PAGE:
(No service: Ninth Avenue (north) or Bay Parkway (south))
Island platform, doors will open on the left
Southbound local "D" train toward Coney Island–Stillwell Avenue via West End (71st Street)
1F Mezzanine to entrances/exits, station agent, MetroCard vending machines
G Street Level Entrances/Exits
B1
Platform level
Side platform, doors will open on the right
Northbound local "N" train "W" train toward Astoria–Ditmars Boulevard (Fort Hamilton Parkway)
Northbound express No regular service
Southbound express Trackbed
Southbound local "N" train toward Coney Island–Stillwell Avenue (18th Avenue)
"N" train "W" train toward Gravesend-86th Street (18th Avenue)
Side platform, doors will open on the right

BMT West End Line platforms[edit]

62nd Street
"D" train
New York City Subway rapid transit station
62nd Street (West End Platform).JPG
Station statistics
Division B (BMT)
Line BMT West End Line
Services       D all times (all times)
Structure Elevated
Platforms 2 island platforms
cross-platform interchange
Tracks 3 (2 in regular service)
Other information
Opened June 24, 1916; 100 years ago (1916-06-24)
Station succession
Next north Ninth Avenue (express): no regular service
55th Street (local): D all times
Next south 71st Street (local): D all times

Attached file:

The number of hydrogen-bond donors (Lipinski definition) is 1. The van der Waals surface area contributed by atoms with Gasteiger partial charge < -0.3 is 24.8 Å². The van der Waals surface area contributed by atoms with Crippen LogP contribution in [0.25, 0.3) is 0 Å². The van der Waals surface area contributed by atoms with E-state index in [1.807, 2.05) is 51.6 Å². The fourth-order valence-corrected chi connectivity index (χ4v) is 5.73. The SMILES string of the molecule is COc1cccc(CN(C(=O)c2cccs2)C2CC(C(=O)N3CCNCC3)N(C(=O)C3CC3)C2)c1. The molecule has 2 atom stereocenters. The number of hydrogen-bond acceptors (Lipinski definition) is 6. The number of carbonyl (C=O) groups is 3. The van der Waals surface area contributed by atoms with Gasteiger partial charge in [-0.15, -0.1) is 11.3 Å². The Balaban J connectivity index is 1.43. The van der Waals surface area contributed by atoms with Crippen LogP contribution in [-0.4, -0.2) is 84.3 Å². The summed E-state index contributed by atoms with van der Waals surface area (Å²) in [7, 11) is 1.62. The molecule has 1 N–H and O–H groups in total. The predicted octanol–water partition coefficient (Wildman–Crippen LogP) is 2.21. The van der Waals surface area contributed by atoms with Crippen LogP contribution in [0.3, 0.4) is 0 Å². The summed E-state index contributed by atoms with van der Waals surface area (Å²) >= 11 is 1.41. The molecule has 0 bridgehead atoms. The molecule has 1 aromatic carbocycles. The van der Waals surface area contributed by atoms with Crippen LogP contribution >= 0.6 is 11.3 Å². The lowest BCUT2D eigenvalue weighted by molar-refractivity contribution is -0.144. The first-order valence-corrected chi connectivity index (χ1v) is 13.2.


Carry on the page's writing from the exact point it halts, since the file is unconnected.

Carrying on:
Bay Parkway (express): no regular service
Track layout
to 9 Av
to 55 St
to 71 St
to Bay Pkwy

62nd Street is an express station on the BMT West End Line that opened on June 24, 1916 as the terminal station of the first phase of the opening of the West End Line.[4][5]

The station has three tracks and two island platforms. The middle express track is only used for re-routings and non-revenue movements.

Exits[edit]

There are two fare control areas. The full-time side is at 62nd Street (south end of station) and has the transfer to the BMT Sea Beach Line. The part-time side is at 60th Street (north end).[6] The 60th Street exit is where the famous chase scene in the 1971 film, The French Connection ends. This side was renovated and is HEET access for most of the day. A booth formerly existed here, but is now mostly empty space in the station house. New windows and lighting restored this mezzanine to good condition. However, the staircases from the street still have wooden boards. The station-house for the BMT Sea Beach Line used to have a newsstand and two additional doors on the left side. From October 2010 to May 2012, this station was renovated with two new fare controls, new canopy and platform edges, and repainted side roof and beams.

On the street, the southern station entrance is set back from New Utrecht Avenue. It is to the left when facing the Tomche Shabbos food pantry warehouse; there is a small, fenced-in overgrown area separating them, with a small MTA informational sign on the chain link. The station house is also visible from 62nd Street, but there is a small MTA lot for separating street from station, designated for bus turnarounds, MTA maintenance, and MTA employee parking only. A staircase leads to the second floor of the station house, where one may use a covered, open-air passageway to reach the west end of the Sea Beach platform.[6]

BMT Sea Beach Line platforms[edit]

New Utrecht Avenue
"N" train
New York City Subway rapid transit station
New Utrecht Av SB BMT east jeh.JPG
Eastern end of platforms
Station statistics
Division B (BMT)